Audit Alert

New interpretive guidance on cybersecurity disclosures

On February 20, the Security and Exchange Commission approved an Interpretive Release, Commission Statement and Guidance on Public Company Cybersecurity Disclosures, to provide guidance to public operating companies when preparing disclosures about cybersecurity risks and incidents. The release does not apply to other regulated entities under the federal securities laws, such as registered investment companies, investment advisers, brokers, dealers, exchanges, and self-regulatory organizations.

The interpretive guidance reinforces and expands upon the Division of Corporation Finance (CorpFin) staff’s Disclosure Guidance, Topic No. 2: “Cybersecurity, issued in 2011. The Commission addresses two new topics in its release, stressing the importance of companies’ cybersecurity policies and procedures around the timely disclosure of cybersecurity risks and incidents, as well as the application of insider trading prohibitions within the cybersecurity context. More specifically, the release notes the following guidance:

  • disclosure controls and procedures: Companies are required to establish and maintain appropriate and effective disclosure controls and procedures that enable them to accurately and timely disclose material events, including those related to cybersecurity. The guidance encourages companies to adopt comprehensive policies and procedures related to cybersecurity and to assess their compliance regularly. Also, companies should ensure that the disclosure controls and procedures are sufficient enough to escalate the relevant information to appropriate personnel when cybersecurity risks and incidents do exist.
  • in addition, management should consider whether there are deficiencies in disclosure controls and procedures that would render them ineffective to the extent that

    cybersecurity risks or incidents pose a risk to a company’s ability to record, process, summarize, and report information that is required to be disclosed in filings.
  • insider trading: companies are encouraged to consider how their codes of ethics and insider trading policies take into account and prevent trading on the basis of material nonpublic information related to cybersecurity risks and incidents.
  • Regulation FD and selective disclosure: companies should make timely disclosures of material, nonpublic information regarding cybersecurity risks and incidents, and refrain from making selective disclosures to ensure compliance with Regulation FD.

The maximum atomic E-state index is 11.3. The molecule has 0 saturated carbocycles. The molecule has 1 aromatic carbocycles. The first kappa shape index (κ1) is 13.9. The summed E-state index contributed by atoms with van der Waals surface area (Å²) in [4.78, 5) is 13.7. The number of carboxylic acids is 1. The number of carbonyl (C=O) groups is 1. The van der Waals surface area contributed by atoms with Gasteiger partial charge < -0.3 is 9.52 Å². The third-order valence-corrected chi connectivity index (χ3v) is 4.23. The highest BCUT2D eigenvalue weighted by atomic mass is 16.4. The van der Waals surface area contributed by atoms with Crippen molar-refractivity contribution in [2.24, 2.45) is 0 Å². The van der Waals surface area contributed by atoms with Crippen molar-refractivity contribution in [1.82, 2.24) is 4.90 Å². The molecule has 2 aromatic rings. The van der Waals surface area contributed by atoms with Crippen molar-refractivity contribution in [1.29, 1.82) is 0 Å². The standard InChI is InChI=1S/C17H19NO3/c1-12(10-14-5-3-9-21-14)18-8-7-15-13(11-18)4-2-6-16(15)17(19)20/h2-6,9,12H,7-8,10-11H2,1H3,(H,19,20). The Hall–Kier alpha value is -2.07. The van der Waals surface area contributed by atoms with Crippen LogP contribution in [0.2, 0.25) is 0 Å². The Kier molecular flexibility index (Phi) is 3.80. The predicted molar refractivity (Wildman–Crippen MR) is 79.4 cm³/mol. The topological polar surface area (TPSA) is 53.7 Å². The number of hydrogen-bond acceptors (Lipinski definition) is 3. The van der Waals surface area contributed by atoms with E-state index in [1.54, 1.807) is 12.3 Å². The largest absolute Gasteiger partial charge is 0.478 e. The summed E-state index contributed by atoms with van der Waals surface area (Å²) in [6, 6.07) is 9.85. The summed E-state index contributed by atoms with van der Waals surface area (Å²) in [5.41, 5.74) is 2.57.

The interpretive guidance also addresses the Commission’s views and expectations regarding specific disclosure of cybersecurity risks and incidents under the federal securities laws, as follows:

  • materiality: companies should provide timely and ongoing disclosures that are material and useful to investors, while avoiding boilerplate disclosures.
  • risk factors: companies should include relevant cybersecurity risks if those risks make investments in the company’s securities speculative or risky, including risks that arise in connection with acquisitions. Companies should also consider previous or ongoing cybersecurity incidents to provide the appropriate context within the risk factor disclosure.
  • management’s discussion and analysis of financial condition and results of operations: companies should include relevant discussion around the array of costs associated with cybersecurity issues, including costs of ongoing efforts and other consequences of incidents, if these costs are reasonably likely to have a material effect on the company’s results of operations, liquidity, or financial condition. Companies are expected to assess the impact of any incidents on reportable segments as well.
  • description of business: companies should provide appropriate disclosure if cybersecurity incidents or risks materially affect a company’s products, services, relationship with customer or suppliers, or competitive conditions.
  • legal proceedings: companies should disclose information relating to material pending legal proceedings that relate to cybersecurity issues.
  • financial statement disclosures: companies should maintain financial reporting and control systems that are designed to provide information about the range and magnitude of the financial impact of a cybersecurity incident on a timely basis as the information becomes available.
  • board risk oversight: companies should disclose the board of director’s involvement in the oversight of the risk management process related to cybersecurity risks, to the extent they are material to a company’s business.

In a statement on February 21, SEC Chairman Jay Clayton remarked that he has asked CorpFin to continue to monitor cybersecurity disclosures as part of their selective filing reviews, and that the SEC will continue to evaluate developments and consider feedback about whether any further guidance or rules are needed.

The interpretive release became effective February 26.

Source:

Grant Thornton, On the Horizon, March 1, 2018.

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